EfD researcher Jorge Dresdner, with co-authors Roberto Cárdenas and Adams Ceballos, have studied the effects of the salmon aquaculture industry on income distribution in coastal communities in Chile. They found interesting results.
The Chilean salmon industry began its commercial development in the mid-1970s, mainly at Los Lagos Region in southern Chile. Since then, and due to the necessity of salty waters and proper temperatures for raising salmon populations, the main locations for farming were mainly selected at the coastal zones of the Los Lagos Region.
Aquaculture in the Chilean context
The installation of this industry generated differential effects in local populations, such as increased employment and education, poverty reduction, and the creation of research and educational facilities.
However, it also brought contentious features, such as low-qualified work at the processing stage, uneven factor income distribution, unequal gender division of labor, poor working conditions, among other negative externalities related to markets, governance, community perceptions, and the environment.
Even though there has been a transition from a labor-intensive to a capital-intensive economy in the aquaculture sector, the impact this industry has on rural income distribution is not much studied, especially in coastal zones such as Los Lagos. Moreover, the effect on income inequality across the different groups is not clear, adding to the debate of population-benefits of aquaculture in Chile. Researchers have until now believed that salmon farms have had a negative effect on income equality.
Aquaculture in Chile reduces income inequalities in the population
To understand this phenomenon in the Chilean context, EfD senior researcher Jorge Dresdner from UdeC and INCAR and his co-authors Roberto Cárdenas from UCSC and Adams Ceballos from UdeC and INCAR, applied an impact evaluation technique to analyze the effects that the advent of the salmon aquaculture industry has had on income distribution in coastal communities in Chile.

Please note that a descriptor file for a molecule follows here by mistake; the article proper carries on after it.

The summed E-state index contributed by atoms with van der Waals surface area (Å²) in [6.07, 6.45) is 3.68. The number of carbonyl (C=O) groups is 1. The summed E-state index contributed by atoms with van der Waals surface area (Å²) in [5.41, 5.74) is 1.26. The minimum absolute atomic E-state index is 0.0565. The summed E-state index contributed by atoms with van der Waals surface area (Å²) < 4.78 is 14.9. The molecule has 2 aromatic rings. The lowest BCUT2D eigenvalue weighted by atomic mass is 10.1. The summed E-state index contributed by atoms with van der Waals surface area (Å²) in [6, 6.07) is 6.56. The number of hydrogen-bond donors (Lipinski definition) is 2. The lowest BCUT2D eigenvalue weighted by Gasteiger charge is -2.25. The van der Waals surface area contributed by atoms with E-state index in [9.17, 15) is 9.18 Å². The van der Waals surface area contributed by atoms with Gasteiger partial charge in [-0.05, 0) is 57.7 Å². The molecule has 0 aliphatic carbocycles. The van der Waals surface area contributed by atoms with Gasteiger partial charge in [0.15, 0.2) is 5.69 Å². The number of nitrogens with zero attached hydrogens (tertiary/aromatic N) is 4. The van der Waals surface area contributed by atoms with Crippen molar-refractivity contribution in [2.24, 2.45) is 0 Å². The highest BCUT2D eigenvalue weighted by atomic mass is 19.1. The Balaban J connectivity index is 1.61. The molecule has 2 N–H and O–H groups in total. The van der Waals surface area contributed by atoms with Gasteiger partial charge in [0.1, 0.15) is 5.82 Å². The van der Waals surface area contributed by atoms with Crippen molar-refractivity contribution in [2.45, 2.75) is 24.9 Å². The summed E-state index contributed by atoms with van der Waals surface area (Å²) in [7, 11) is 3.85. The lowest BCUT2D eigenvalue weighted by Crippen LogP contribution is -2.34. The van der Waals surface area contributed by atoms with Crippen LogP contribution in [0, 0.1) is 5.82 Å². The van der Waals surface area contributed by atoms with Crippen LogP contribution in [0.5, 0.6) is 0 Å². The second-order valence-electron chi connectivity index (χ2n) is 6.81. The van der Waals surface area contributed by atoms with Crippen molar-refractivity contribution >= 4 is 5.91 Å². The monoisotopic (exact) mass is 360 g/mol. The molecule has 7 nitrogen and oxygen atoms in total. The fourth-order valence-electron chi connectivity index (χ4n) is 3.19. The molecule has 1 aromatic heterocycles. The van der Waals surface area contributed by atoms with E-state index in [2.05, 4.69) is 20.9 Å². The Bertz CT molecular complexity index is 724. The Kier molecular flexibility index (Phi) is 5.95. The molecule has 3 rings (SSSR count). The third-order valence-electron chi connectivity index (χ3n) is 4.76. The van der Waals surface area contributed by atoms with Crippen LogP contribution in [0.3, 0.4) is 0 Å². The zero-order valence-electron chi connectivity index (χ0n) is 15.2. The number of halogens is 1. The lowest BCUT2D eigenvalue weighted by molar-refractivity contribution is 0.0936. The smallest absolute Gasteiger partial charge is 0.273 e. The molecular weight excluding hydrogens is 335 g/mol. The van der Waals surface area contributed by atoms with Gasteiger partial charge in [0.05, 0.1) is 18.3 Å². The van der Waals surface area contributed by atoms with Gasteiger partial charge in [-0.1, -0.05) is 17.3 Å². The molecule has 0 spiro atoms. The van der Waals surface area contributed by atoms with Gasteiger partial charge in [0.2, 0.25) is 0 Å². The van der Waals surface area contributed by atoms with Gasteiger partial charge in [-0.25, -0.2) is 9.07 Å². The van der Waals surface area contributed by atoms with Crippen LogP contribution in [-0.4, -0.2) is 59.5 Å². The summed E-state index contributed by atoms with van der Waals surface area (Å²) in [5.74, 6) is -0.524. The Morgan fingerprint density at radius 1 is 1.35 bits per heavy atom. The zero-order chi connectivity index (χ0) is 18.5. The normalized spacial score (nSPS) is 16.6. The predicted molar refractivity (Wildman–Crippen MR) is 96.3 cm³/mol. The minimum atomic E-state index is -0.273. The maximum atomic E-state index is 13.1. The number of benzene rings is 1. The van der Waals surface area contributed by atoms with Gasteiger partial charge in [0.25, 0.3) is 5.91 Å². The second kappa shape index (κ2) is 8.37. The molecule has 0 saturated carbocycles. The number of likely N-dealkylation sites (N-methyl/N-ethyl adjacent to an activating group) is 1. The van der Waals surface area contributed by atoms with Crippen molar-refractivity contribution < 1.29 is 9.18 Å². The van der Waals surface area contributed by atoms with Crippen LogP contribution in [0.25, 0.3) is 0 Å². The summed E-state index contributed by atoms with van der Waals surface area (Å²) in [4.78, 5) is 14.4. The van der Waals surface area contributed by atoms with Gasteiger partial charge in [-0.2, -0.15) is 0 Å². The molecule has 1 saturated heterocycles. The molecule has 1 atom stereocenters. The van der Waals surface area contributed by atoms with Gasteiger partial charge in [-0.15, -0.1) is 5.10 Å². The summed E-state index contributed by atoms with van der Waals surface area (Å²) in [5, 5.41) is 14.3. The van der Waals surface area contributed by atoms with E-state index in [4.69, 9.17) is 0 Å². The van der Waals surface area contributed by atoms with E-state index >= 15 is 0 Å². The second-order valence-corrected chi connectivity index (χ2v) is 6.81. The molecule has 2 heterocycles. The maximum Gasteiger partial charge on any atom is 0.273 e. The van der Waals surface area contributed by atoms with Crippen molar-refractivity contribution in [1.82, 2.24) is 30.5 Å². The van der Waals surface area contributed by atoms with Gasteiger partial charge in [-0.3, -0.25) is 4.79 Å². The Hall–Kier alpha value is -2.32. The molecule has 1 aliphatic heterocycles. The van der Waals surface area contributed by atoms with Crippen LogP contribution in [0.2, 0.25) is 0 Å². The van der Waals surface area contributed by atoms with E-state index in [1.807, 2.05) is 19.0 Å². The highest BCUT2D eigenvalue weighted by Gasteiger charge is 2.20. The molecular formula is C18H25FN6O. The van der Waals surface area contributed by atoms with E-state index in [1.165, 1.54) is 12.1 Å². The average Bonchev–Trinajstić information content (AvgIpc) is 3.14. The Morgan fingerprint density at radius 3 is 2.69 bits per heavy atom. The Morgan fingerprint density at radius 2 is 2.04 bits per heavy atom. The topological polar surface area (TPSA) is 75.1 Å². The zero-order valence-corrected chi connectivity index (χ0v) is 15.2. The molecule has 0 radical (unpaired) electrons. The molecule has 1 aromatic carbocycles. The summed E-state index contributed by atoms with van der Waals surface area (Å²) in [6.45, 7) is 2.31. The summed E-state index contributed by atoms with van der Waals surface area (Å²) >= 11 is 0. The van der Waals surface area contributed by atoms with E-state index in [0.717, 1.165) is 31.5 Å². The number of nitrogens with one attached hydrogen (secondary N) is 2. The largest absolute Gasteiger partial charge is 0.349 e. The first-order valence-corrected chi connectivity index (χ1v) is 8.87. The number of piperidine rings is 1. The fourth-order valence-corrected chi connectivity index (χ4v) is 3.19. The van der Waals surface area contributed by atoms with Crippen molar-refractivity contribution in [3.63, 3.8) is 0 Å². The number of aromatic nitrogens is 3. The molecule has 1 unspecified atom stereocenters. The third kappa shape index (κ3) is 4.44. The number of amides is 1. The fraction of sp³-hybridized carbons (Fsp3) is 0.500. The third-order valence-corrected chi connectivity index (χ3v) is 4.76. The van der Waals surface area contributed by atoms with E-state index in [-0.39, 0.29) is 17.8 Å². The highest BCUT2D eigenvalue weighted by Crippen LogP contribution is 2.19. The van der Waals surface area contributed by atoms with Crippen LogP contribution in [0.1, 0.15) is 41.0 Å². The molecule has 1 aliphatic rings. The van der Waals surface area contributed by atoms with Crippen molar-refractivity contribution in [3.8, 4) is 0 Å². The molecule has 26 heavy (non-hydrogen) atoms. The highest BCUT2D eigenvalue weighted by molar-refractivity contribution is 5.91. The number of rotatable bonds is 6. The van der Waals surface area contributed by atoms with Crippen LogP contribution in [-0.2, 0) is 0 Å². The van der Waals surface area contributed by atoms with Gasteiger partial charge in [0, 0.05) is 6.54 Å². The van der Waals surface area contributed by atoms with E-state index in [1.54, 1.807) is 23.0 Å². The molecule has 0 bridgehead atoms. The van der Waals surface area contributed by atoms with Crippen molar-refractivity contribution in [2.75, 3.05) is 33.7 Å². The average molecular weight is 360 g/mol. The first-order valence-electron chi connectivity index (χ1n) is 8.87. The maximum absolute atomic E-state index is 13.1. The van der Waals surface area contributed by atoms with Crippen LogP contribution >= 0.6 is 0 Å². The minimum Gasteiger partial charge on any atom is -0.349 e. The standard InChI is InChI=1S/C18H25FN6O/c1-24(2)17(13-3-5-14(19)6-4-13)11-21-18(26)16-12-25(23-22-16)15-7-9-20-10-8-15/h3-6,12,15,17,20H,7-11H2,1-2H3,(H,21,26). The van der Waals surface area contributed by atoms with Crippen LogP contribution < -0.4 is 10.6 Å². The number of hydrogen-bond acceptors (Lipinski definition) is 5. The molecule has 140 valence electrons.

The researchers found that the marginal effect of installing salmon farms in remote coastal areas reduced inequality in households’ income distributions, when compared to those located in non-salmon farm areas, with the most important income effects in the middle of the distribution. This contradicts the general assumption of increased income inequality according to other studies in the period 1992 and 2002.
“The results have implications for both public and corporate policies. The general trend of increased income inequality in the region and the country led to the general belief, in the case of the Los Lagos region, that this was a consequence of the installation of the salmon industry,” says Jorge Dresdner.
“This perception in public opinion hinders the acceptance of the new industry and generates impediments for a harmonious development of the industry with the community. The basis for this misperception is the lack of public monitoring and analysis of the socioeconomic consequences of the industry. This is valid, not only in this case but for other industries as well in this and other regions. The misinformation can lead to faulty public decisions about resource allocation.”
According to Jorge Dresdner, a consequence of these results is that “the Chilean government should invest in improving its capacity to monitor and analyze the impact of industries on local communities and territories. Likewise, the results indicate that the industry cannot transmit (or identify) the impacts that its actions have on the local community. In this sense, they should develop much more collaborative and transparent information policies to help the Chilean State to monitor adequately the consequences of their actions on the ecosystem.”
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